Skip to main content

You Could Be Paying More Tax on Your Social Security

The 2023 increases in Social Security benefits could mean that some of the beneficiaries could end up with a higher tax bill for the 2024 tax season.

In 2023, Social Security benefits were raised by 8.7 percent to compensate for the increase in cost of living, with the average retired worker receiving $1,827 a month instead of $1,681, which they got in 2022. Senior citizens who have never paid taxes on their Social Security benefits may now be required to pay taxes as the higher Social Security benefits push them into the taxable category.

Here is why:

Beneficiaries need to pay taxes on their Social Security income if the combined income—the sum total of 50 percent of Social Security benefits (box 5 on your SSA-1099) plus all other income, including tax-exempt interest—exceeds certain thresholds. These are the rules for taxation:

  • Individual taxpayer: If combined income is between $25,000–34,000, then up to 50 percent of the Social Security benefits may be taxable. However, if the income is greater than $34,000, up to 85 percent could be taxed.
  • Married couples filing jointly: Up to 50 percent of Social Security income will be taxable if the combined income is between $32,000–44,000. This jumps to 85 percent if it exceeds $44,000.

For instance, an individual collecting $2,000 in monthly Social Security income will receive $24,000 in annual benefits, out of which 50 percent or $12,000 will be used for calculating combined income.

  • If the individual makes $10,000 in extra income annually, the combined income will be $12,000 + $10,000 = $22,000. Since this is less than $25,000, no part of Social Security benefits would be taxed.
  • If the extra annual income comes to $20,000, then the combined income would be $12,000 + $20,000 = $32,000, bringing it in the range of $25,000–34,000. As such, up to 50 percent of the Social Security income could be subject to taxes.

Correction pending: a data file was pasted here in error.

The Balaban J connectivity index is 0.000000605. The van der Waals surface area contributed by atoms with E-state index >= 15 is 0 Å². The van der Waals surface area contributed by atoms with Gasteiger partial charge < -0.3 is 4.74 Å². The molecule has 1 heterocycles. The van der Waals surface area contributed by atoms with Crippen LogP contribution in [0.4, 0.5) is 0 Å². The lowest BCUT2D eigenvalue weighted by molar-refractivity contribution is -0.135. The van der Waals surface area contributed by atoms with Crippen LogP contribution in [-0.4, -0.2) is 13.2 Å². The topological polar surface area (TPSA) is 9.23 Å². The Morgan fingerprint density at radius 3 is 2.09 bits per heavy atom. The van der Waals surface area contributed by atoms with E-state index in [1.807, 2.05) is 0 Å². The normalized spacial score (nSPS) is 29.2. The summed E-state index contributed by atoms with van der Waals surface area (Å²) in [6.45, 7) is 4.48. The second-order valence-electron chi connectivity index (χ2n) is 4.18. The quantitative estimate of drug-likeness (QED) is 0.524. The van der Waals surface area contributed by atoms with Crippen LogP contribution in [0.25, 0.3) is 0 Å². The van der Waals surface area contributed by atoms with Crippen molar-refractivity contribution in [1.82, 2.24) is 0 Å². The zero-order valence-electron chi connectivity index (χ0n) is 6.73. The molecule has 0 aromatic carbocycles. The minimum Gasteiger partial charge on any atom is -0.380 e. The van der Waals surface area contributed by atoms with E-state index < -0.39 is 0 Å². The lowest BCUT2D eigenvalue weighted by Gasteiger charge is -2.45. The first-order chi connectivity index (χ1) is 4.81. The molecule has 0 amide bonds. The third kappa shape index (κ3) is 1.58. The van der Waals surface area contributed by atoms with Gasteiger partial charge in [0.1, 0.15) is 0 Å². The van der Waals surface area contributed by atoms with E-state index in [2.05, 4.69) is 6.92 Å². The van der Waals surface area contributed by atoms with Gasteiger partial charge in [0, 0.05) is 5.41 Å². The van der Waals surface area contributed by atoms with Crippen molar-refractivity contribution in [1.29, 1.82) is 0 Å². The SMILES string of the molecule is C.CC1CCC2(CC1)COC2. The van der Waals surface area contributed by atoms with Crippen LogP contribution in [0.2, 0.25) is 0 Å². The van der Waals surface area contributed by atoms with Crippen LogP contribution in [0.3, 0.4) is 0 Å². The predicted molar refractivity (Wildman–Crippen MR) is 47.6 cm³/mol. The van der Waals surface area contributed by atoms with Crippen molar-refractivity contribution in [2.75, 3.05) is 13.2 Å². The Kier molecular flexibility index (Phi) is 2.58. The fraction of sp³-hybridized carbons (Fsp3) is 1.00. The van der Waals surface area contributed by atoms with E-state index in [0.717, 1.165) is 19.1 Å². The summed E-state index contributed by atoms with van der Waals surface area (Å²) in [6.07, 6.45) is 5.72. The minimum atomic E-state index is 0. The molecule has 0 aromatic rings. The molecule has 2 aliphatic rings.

• If the person makes $30,000 in extra annual income, the combined income would be $42,000, meaning up to 85 percent of Social Security benefits may be taxed.

Keep in mind that the 50 percent and 85 percent rates are not taxes but the portion of the Social Security income that will be subject to taxation at the standard tax brackets you are in.

The Internal Revenue Service states that “If you’re married and file a joint return, you and your spouse must combine your incomes and Social Security benefits when figuring the taxable portion of your benefits. Even if your spouse didn’t receive any benefits, you must add your spouse’s income to yours when figuring on a joint return if any of your benefits are taxable”.

The low combined income thresholds have faced criticism as many retirees could end up paying a sizable portion of their benefits as taxes. According to the Social Security Administration (SSA), around 40 percent of beneficiaries have to pay income taxes on their Social Security receipts.

In an interview with Yahoo Finance, Mary Johnson, a Social Security and Medicare policy analyst for The Senior Citizens League, said that they “expect more beneficiaries to become liable for federal income taxes on their Social Security benefits for the first time in the upcoming 2024 tax season.”

A survey conducted by the group found that as many as 26 percent of the respondents who received Social Security for over three years reported paying taxes on a portion of these benefits for the first ever time during the 2022 tax year.  The organization also pointed out that the income thresholds of Social Security subject to taxation have never been adjusted for inflation.

In addition to the federal income tax, retirees may also have to pay state taxes on their Social Security. Such taxes are levied by 12 states this year and are usually determined by the taxpayer’s age and income level.

The 12 states that tax Social Security benefits are Colorado, Connecticut, Kansas, Minnesota, Missouri, Montana, Nebraska, New Mexico, Rhode Island, Utah, Vermont, and West Virginia.